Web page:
Let's get this out of the way: Desert Storm II is far from perfect. Spotty A.I. (infecting both your squadmates and enemies) mucks up the action, and balls-out run-and-gun gameplay sometimes works better than sound tactical strategy. The graphics aren't all that hot, either. That said, the game still improves on its predecessor with a solid variety of missions that are actually fun to play through, though a little frustrating. Ultimately, it'll appeal more to someone who isn't particularly interested in constantly issuing dozens of commands or taking 10 minutes to walk five yards through a city. Plus, the addition of splitscreen cooperative play ekes out a little extra longevity. Definitely worth a rental if you're craving some urban combat.
Back to Bughdad
No war unfolds exactly as planned, but it's Desert Storm It's improbably glitchy gameplay that guarantees this battle a place in the annals of martial mistakes. While serving Uncle Sam, we saw spotlights shine through solid concrete, walls shoot, and enemies materialize from thin air. Who knows, perhaps it was all some kind of Iraqi psy-ops?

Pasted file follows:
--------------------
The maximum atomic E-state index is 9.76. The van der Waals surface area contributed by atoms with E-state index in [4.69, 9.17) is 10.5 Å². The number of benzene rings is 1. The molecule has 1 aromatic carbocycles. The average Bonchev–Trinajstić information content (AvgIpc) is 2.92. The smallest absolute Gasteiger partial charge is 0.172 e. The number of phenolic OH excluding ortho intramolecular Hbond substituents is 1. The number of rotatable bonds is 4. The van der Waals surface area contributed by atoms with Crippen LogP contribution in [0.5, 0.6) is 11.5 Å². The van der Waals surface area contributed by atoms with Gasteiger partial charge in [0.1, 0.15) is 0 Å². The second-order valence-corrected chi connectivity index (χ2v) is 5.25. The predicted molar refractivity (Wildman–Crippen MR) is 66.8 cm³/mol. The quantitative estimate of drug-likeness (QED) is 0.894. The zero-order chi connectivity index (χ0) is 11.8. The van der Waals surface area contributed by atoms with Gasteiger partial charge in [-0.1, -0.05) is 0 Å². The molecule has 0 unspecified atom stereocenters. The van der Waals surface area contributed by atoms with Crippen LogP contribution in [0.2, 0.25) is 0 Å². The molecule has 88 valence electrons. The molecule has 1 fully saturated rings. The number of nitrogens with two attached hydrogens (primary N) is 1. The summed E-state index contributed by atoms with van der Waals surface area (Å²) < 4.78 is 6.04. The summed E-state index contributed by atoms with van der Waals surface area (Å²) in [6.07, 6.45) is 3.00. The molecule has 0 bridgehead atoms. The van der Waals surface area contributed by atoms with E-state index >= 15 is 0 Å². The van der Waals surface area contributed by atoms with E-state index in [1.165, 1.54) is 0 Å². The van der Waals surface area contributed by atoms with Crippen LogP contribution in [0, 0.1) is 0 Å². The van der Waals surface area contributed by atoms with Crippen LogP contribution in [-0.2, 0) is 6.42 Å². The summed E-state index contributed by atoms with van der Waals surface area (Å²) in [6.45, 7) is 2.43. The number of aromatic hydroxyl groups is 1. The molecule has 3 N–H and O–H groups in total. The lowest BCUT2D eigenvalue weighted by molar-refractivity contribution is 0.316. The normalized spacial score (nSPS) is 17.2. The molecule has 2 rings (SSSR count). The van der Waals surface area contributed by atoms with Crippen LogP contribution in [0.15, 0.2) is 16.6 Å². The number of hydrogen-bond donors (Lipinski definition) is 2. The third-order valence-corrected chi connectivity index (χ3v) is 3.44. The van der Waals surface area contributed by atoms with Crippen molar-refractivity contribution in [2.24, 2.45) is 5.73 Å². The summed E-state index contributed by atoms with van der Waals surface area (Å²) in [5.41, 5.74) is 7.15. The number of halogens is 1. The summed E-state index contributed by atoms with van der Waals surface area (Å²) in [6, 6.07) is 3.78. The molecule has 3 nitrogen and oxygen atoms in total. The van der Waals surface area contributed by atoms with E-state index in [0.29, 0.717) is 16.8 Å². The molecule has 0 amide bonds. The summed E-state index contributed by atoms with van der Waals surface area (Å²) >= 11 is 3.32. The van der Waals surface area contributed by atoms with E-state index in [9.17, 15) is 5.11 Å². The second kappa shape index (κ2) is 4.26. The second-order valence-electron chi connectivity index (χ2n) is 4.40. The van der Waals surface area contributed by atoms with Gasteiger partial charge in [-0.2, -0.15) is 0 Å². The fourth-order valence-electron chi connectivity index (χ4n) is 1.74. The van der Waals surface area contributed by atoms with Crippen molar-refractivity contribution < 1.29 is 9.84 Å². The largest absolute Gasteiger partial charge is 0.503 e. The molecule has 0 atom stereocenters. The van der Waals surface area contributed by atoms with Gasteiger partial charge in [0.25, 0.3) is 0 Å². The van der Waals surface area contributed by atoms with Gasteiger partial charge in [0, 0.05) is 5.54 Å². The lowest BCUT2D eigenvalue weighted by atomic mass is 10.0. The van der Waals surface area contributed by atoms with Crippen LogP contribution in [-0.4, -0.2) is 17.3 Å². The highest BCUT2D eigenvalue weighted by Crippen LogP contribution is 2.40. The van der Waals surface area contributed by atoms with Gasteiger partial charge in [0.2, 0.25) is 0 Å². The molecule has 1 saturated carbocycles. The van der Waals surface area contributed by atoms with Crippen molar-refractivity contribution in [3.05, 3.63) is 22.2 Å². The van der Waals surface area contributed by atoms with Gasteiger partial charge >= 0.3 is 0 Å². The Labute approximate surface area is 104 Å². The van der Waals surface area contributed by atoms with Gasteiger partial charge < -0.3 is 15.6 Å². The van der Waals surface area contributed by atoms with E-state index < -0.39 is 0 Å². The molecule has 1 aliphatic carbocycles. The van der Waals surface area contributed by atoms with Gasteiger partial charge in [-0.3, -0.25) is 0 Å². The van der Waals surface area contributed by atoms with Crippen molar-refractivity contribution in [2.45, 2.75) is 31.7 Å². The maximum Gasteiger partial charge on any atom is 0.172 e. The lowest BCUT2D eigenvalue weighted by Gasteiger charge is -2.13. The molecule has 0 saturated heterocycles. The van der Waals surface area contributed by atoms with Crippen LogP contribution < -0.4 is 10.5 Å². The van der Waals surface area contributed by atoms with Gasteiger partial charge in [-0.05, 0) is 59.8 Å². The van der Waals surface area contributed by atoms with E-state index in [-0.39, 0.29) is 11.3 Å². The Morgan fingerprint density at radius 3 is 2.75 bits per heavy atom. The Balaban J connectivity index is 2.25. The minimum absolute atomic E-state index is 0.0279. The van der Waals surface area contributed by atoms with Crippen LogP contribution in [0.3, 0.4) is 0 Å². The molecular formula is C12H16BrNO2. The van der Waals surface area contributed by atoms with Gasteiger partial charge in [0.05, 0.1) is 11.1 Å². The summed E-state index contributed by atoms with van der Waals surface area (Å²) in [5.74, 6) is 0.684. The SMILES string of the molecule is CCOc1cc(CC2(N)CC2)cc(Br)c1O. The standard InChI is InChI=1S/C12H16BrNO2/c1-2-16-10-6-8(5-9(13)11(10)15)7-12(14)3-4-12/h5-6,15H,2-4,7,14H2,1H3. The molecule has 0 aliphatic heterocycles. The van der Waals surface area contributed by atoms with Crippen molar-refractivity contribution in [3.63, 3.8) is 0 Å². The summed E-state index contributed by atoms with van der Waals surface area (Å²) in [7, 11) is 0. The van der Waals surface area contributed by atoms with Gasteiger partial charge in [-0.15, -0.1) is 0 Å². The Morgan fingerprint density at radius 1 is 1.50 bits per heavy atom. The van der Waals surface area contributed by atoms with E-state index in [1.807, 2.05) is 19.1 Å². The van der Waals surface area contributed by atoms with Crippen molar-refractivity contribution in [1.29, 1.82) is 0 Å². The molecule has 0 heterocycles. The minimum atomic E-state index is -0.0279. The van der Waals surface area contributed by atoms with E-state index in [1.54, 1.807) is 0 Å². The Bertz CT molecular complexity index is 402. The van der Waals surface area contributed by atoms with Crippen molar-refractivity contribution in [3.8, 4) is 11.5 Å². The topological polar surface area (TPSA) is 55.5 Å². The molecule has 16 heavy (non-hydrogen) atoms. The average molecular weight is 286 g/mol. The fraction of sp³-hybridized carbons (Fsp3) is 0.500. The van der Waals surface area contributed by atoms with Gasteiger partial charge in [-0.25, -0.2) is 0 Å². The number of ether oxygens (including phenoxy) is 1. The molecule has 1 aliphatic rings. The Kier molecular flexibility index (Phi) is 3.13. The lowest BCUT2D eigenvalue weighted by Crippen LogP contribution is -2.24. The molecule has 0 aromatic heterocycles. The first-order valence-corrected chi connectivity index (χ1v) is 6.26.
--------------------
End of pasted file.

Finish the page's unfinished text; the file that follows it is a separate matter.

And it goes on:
Download Conflict: Desert Storm II - Back to Baghdad
In a game torn from yesterday's headlines, your squad of four troopers airdrops into mostly urban war zones to tackle three times as many Iraqis as in the original.
HOW WAS IT?
"Enemies and teammates no longer just stand in the open--they take cover before they fire now," Producer Marc Nesbitt says of Desert Storm It's improved computer smarts. Funny, but I didn't notice any boost in brainpower in the version I tried.
It's often said that timing is everything and it could not be truer than with Conflict: Desert Storm II ' Back to Baghdad. Perhaps it's just a coincidence, but Conflict: Desert Storm II for the PlayStation 2 and Xbox arrived at an ideal time: right in the middle of America's war in Iraq. Games like these that are current with world affairs are quite rare, that's why it's a bit odd to see the GameCube version just coming out since Saddam Hussein has been captured and the war is effectively over. Even if it's a little late to the party, Conflict: Desert Storm II will be a welcome site to some GameCube owners.